You Can Negotiate Anything is the title of a self-help book written by Herb Cohen that was published in 1982 and was on the New York Times Best Seller list for nearly a year. As a practicing negotiator with three decades of negotiation to his name, Cohen has lectured at leading educational institutions and per his website; he has been enmeshed “in some of the world’s headline dramas from hostile takeovers to hostage negotiations.”
It may be that Cohen was just a born negotiator, assuming there is a gene for such a skill. But whatever talent Cohen has; anyone can learn to be just as effective as he is. No matter how much you may dislike negotiation because you perceive it as confrontation, negotiating is an inevitable part of business whether in dealing with customers, employees, business associates or suppliers for retail or professional products. Always saying “yes” to terms you do not find agreeable can have disastrous results in the long run.
Tips for negotiating success
Before you go into any negotiation, know what you want to achieve. If you are negotiating with a property management company or individual about leasing space, know what the going rates are. Don’t wait to find out during the meeting and then scramble to come up with a counter offer. Knowing what commercial leasing rates are in advance enables you to provide options when the negotiating starts. For example, you may end up paying the price but get more things added to the buildout of the space, or you may negotiate for no increase in rates for a longer number of years than original offered.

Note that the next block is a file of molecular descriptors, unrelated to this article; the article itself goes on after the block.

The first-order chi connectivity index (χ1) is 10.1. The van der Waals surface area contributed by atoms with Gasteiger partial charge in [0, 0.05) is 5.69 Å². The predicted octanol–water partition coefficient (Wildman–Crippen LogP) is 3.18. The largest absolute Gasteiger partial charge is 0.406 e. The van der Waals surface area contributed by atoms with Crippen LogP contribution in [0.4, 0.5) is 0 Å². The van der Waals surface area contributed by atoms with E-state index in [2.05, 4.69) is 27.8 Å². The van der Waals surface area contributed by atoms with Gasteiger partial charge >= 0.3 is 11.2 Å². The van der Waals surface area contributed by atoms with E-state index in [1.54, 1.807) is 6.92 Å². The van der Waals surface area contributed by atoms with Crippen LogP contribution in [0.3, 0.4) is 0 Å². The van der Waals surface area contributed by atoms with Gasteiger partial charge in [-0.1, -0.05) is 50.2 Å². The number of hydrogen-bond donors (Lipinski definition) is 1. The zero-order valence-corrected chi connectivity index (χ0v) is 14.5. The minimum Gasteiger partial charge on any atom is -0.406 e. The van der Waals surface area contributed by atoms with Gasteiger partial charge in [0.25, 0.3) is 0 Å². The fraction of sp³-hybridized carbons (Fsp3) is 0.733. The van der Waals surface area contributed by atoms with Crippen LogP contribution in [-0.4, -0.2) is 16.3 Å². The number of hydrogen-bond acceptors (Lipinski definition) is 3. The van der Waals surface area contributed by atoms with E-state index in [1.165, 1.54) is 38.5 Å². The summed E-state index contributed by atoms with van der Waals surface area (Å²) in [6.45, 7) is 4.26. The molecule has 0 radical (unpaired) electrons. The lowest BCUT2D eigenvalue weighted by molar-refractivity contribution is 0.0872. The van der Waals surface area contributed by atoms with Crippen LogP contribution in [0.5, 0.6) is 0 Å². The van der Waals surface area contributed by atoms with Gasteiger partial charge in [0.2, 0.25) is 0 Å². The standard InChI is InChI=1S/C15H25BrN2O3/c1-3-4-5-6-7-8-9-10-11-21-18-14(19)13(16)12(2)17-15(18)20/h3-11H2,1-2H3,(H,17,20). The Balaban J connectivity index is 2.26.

Other things you’ll want to do:
Be positive: One of the key things to keep in mind when negotiating is to be positive. Assume things will work out the way you want and enter into the negotiation from that position.
Do research: Find out as much as you can about the objectives of the other party. Talk to others who do business with the party you are negotiating with. Go online and see if there’s any news or commentary in social media. There’s also nothing to stop you from being direct and asking the party what they hope to achieve from the negotiation. The other party may expect you to be equally forthright about your expectations.
Have facts and figures: To help support your position, provide as much information as possible. Doing so can help the other party resolve any ambivalent feelings they may have about your position.
Listen: Just as you should provide as much data as possible about your position, also listen to the other side. Ask probing questions if the other party isn’t forthcoming. The more you understand the other party, the better you can come to a mutually satisfying agreement.
Avoid emotion: The key to negotiating is to stay cool and be diplomatic at all times. When things remain calm and peaceful, you have a better chance of reaching mutually acceptable goals.
You don’t have to dread negotiating. Know what you want, ask for it and be prepared to make some adjustments as you engage in order to come to an agreement that is acceptable to both parties. Stay firm and if the deal doesn’t feel right, be prepared to walk away.